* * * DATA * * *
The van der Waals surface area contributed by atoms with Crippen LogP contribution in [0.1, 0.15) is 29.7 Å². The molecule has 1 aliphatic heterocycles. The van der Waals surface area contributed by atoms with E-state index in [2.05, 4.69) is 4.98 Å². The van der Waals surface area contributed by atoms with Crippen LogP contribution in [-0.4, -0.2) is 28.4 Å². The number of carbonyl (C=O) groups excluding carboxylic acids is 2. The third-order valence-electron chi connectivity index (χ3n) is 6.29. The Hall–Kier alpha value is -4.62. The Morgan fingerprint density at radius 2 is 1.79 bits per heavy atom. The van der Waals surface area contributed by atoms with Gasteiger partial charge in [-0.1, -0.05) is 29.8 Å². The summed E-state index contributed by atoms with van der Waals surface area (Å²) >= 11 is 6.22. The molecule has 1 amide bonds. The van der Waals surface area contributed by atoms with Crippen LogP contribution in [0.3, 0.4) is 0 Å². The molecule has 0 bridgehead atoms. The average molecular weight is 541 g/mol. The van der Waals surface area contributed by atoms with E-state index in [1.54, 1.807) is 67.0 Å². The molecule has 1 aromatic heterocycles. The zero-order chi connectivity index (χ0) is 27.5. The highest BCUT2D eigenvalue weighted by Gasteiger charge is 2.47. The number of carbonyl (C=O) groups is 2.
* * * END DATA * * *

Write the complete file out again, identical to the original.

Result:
The van der Waals surface area contributed by atoms with Crippen LogP contribution in [0.1, 0.15) is 29.7 Å². The molecule has 1 aliphatic heterocycles. The van der Waals surface area contributed by atoms with E-state index in [2.05, 4.69) is 4.98 Å². The van der Waals surface area contributed by atoms with Crippen LogP contribution in [-0.4, -0.2) is 28.4 Å². The number of carbonyl (C=O) groups excluding carboxylic acids is 2. The third-order valence-electron chi connectivity index (χ3n) is 6.29. The Hall–Kier alpha value is -4.62. The Morgan fingerprint density at radius 2 is 1.79 bits per heavy atom. The van der Waals surface area contributed by atoms with Gasteiger partial charge in [-0.1, -0.05) is 29.8 Å². The summed E-state index contributed by atoms with van der Waals surface area (Å²) >= 11 is 6.22. The molecule has 1 amide bonds. The van der Waals surface area contributed by atoms with Crippen LogP contribution in [0.3, 0.4) is 0 Å². The molecule has 0 bridgehead atoms. The average molecular weight is 541 g/mol. The van der Waals surface area contributed by atoms with E-state index in [1.54, 1.807) is 67.0 Å². The molecule has 1 aromatic heterocycles. The zero-order chi connectivity index (χ0) is 27.5. The highest BCUT2D eigenvalue weighted by Gasteiger charge is 2.47. The number of carbonyl (C=O) groups is 2.